A drive system for many MEMS gyroscopes typically includes a number of drive elements that cause the proof mass to oscillate back and forth along a drive axis perpendicular to the direction in which Coriolis forces are sensed. In certain designs, for example, the drive elements may include a number of interdigitated vertical comb fingers configured to convert electrical energy into mechanical energy using electrostatic actuation. Such drive elements are described, for example, in U.S. Pat. No. 5,025,346 to Tang et al., entitled “LATERALLY DRIVEN RESONANT MICROSTRUCTURES,” and U.S. Pat. No. 7,036,373 to Johnson et al., entitled “MEMS GYROSCOPE WITH HORIZONTALLY ORIENTED DRIVE ELECTRODES,” both of which are incorporated herein by reference in their entirety.

Other types of MEMS devices may be used to measure both linear acceleration and rotation. However, such MEMS devices are operated in an open loop mode wherein the acceleration and rotation (gyro) responses are coupled with and depend on each other. Accordingly, systems that independently measure both linear acceleration and rotational movement require at least two different devices so that the acceleration sensing is decoupled from the rotation sensing, which may result in increased complexity and costs.

Systems and methods of determining linear acceleration and rotation using a Micro-Electro-Mechanical Systems (MEMS) inertial sensor are disclosed. An exemplary embodiment has a first proof mass; a second proof mass; a first electrode pair operable to apply a first linear acceleration rebalancing force to the first proof mass; a second electrode pair operable to apply a second linear acceleration rebalancing force to the second proof mass; a third electrode pair operable to apply a first Coriolis rebalancing force to the first proof mass; and a fourth electrode pair operable to apply a second Coriolis rebalancing force to the second proof mass.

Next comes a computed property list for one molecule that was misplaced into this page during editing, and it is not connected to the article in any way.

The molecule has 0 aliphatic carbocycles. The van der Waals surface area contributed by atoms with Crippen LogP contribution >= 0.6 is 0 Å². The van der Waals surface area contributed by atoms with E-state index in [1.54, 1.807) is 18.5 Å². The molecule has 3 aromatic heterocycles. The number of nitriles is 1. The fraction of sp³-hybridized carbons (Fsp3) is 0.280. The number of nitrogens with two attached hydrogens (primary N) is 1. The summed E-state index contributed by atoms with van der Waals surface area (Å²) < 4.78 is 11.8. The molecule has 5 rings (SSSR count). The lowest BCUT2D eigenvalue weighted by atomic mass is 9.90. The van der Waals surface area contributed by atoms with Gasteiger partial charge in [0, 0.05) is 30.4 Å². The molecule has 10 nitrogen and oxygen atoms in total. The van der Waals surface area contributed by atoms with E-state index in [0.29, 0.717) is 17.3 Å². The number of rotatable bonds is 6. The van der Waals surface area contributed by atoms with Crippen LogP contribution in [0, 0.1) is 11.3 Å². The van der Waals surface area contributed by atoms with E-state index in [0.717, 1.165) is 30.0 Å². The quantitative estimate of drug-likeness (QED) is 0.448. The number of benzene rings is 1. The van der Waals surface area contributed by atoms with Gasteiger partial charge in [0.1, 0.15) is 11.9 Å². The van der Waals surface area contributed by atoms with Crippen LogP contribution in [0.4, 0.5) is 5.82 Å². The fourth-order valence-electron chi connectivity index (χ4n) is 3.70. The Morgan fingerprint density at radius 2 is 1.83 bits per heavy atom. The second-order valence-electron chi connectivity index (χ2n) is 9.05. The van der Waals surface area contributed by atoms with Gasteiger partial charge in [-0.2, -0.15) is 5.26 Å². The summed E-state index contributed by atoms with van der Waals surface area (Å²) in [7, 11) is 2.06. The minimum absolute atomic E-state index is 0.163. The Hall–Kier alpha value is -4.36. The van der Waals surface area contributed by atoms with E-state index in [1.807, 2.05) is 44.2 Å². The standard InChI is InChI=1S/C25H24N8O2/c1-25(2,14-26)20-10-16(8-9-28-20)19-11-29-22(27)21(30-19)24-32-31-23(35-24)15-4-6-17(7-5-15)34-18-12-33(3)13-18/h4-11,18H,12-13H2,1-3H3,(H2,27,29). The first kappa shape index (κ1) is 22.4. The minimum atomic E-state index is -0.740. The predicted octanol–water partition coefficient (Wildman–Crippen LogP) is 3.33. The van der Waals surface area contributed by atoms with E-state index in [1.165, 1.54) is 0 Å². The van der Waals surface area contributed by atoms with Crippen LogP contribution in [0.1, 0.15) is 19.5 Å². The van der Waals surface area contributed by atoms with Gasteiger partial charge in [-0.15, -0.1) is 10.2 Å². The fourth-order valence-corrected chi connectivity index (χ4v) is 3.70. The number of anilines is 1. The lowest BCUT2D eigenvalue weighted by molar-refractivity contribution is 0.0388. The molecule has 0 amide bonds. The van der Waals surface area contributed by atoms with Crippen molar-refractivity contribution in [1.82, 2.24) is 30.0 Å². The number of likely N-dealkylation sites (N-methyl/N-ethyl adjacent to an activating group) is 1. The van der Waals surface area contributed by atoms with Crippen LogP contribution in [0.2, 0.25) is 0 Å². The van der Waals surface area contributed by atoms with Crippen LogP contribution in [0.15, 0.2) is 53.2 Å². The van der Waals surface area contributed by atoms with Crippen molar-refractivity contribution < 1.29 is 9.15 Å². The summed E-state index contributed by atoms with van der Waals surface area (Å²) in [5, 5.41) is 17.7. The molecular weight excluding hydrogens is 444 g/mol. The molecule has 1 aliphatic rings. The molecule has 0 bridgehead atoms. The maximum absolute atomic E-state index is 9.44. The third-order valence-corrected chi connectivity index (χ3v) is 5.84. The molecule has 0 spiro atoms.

In accordance with further aspects, an exemplary embodiment applies a first linear acceleration rebalancing force via a first electrode pair to a first proof mass, applies a second linear acceleration rebalancing force via a second electrode pair to a second proof mass, applies a first Coriolis rebalancing force via a third electrode pair to the first proof mass, applies a second Coriolis rebalancing force via a fourth electrode pair to the second proof mass, determines a linear acceleration corresponding to the applied first and second linear acceleration rebalancing forces, and determines a rotation corresponding to the applied first and second Coriolis rebalancing forces.